One team that will be toeing the start line at Redlands, and at this weekend’s Pomona Valley Stage Race, is the Japanese Shimano Racing Team. Registered as a UCI D-3 squad, the Shimano Racing Team is the number one men’s bicycle racing team in Japan.
Team manager Akira Bando, who also spends his days working as a drivetrain specialist at Shimano’s Osaka, Japan, headquarters, is looking forward to the upcoming events.
“The Shimano Racing Team has great international experience but competes mostly in Asian events,” Bando said, “so we are very happy to be visiting the United States this year to race. Our riders are very excited to compete with the great North American riders and teams, and of course we are also happy to visit our colleagues in the wonderful weather of Southern California.”
Riders to watch include a former Mapei team member and winner of the 2003 Tour of China, Yoshiyuki Abe, who also rode for Japan in the 2000 Olympic Games. He will be joined by 2003 Tour of Malaysia winner and Giro d’Italia finisher Hidenori Nodera as well as Shiniri Suzuki, the number-one ranked rider in Japan.
Shimano Racing Team roster for U.S. events:Yoshiyuki AbeHidenori NoderaShiniri SuzukiHisafumi ImanishiTomoya KanoYoshimasa HiroseKaoru OouchiMasamichi YamamotoYukihiro Doi (U-23)
The Redmond, Washington, velodrome known as the Marymoor Velodrome has taken on a title sponsorship and, consequently, a name change. The venue has received a three-year sponsorship from Group Health Cooperative and will now be referred to as the “Group Health Velodrome.”
According to Harley Sheffield, the ‘drome’s managing director, the Marymoor Velodrome Association puts on more than 130 days of competition and training programs at the velodrome each year. Under the partnership agreement, Group Health will get exclusive naming rights for the velodrome and title sponsorship of the popular Friday-night race series.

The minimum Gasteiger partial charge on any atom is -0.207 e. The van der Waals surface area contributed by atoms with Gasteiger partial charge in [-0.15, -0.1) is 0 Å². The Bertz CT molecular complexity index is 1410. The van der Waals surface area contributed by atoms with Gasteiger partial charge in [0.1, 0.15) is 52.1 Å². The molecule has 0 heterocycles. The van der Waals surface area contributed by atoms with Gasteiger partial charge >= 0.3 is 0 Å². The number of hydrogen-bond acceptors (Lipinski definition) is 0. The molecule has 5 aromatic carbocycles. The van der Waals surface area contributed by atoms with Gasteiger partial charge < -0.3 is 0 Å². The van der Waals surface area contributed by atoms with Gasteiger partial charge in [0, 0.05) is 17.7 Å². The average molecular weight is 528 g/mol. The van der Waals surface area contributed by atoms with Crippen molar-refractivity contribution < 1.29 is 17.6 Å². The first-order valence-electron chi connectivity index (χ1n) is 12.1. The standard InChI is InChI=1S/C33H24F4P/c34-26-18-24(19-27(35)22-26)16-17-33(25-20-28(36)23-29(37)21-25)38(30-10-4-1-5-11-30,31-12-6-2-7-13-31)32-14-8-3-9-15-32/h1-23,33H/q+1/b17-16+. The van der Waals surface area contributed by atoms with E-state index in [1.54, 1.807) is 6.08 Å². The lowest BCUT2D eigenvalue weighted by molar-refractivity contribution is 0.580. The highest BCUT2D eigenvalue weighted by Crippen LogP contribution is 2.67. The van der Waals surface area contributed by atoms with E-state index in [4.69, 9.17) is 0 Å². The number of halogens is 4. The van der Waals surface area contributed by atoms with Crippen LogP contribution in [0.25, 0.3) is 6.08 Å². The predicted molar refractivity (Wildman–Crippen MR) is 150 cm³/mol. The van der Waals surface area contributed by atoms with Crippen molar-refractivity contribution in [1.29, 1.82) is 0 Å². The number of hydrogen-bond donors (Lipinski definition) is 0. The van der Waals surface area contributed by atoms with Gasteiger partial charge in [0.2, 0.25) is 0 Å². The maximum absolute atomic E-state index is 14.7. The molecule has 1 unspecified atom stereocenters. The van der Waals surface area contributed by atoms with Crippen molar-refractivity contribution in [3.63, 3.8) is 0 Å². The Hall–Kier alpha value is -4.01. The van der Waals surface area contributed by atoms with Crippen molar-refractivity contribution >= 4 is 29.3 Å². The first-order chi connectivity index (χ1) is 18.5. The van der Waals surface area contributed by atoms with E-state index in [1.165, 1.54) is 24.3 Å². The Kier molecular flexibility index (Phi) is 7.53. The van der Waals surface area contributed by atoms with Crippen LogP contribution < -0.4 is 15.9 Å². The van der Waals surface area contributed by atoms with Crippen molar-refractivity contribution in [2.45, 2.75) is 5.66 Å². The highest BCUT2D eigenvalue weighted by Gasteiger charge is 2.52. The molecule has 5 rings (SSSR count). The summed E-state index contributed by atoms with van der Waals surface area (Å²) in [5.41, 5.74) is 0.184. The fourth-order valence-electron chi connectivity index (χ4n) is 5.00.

“It’s a pretty impressive thing that a large corporation is willing to commit $350,000 to a facility dedicated strictly to cycling,” Sheffield said, “especially one that is 30 years old. Not long ago the county was evaluating the costs of all their facilities and it was pretty clear that the velodrome was not generating a lot of revenue – especially when compared to well-used soccer fields of comparable size.”
Worlddiff.com women’s cycling team owner John Alsedek has reason to smile this week. Although he’s not ready to divulge the name, he has confirmed a new title sponsor for his women’s team.
“Not exactly Saturn money,” Alsedek explained via e-mail, “but enough for the team to do a good NRC schedule and do so with support at all the events.”
Although a new title sponsor for the team means less publicity for Alsedek’s worlddiff.com, an online publication billed as the “e-zine for the globally inquisitive,” it does mean less work for Alsedek, who has been working multiple jobs to help offset the team’s expenses.
Alsedek said he’s holding off announcing the title sponsor until after Redlands, in order to give the sponsor time to set up a new web site and prepare a formal announcement, but insists the check is already in the bank.
“It’s a pretty modest sponsorship for now,” Alsedek said, “but one that has the potential to grow into a big women’s program for 2005 if I show them it’s worthwhile.”
The team’s current roster includes:
Tracy Cundiff (26, Alexandria, Virginia)Andrea Dvorak (24, McLean, Virginia)Sarah Faulkner (25, Austin, Texas)Magen Long (19, Oklahoma City, Oklahoma) (Associate, also races for OBRU-TheBicycle Store)Jessica Peil (24, Great Falls, Virginia)Aimee Vasse (24, Grosse Pointe Park, Michigan)
Good news for those lucky readers who have the Outdoor Life Network in their homes. OLN’s cycling-event coverage will now premiere on Sundays (starting March 28) and repeat on Thursdays, meaning that in many cases, same-day delayed coverage will now be shown on Sunday afternoons.
Below is a list of OLN’s updated cycling premieres :
3/28 Criterium International (same day delayed), 4p.m. EST4/4 Tour of Flanders (same day delayed), 4p.m. EST4/11 Paris Roubaix (same day delayed), 4p.m. EST4/18 Amstel Gold (same day delayed), 4p.m. EST4/25 Liége-Bastogne-Liége (same day delayed), 4p.m.EST5/2 Dodge Tour de Georgia, 4p.m. EST5/9 Sea Otter Classic, 2:30p.m. EST5/16 Tour of Romandie, 2:30p.m. EST5/23 Tour du Lanquedoc, Part 1, 2:30p.m. EST5/30 Tour du Lanquedoc, Part 2, 2:30p.m. EST6/6 Giro d’Italia Finale, 4p.m. EST6/13 USPRO Philadelphia, 4p.m. EST6/20 Classique Des Alpes, 4p.m. EST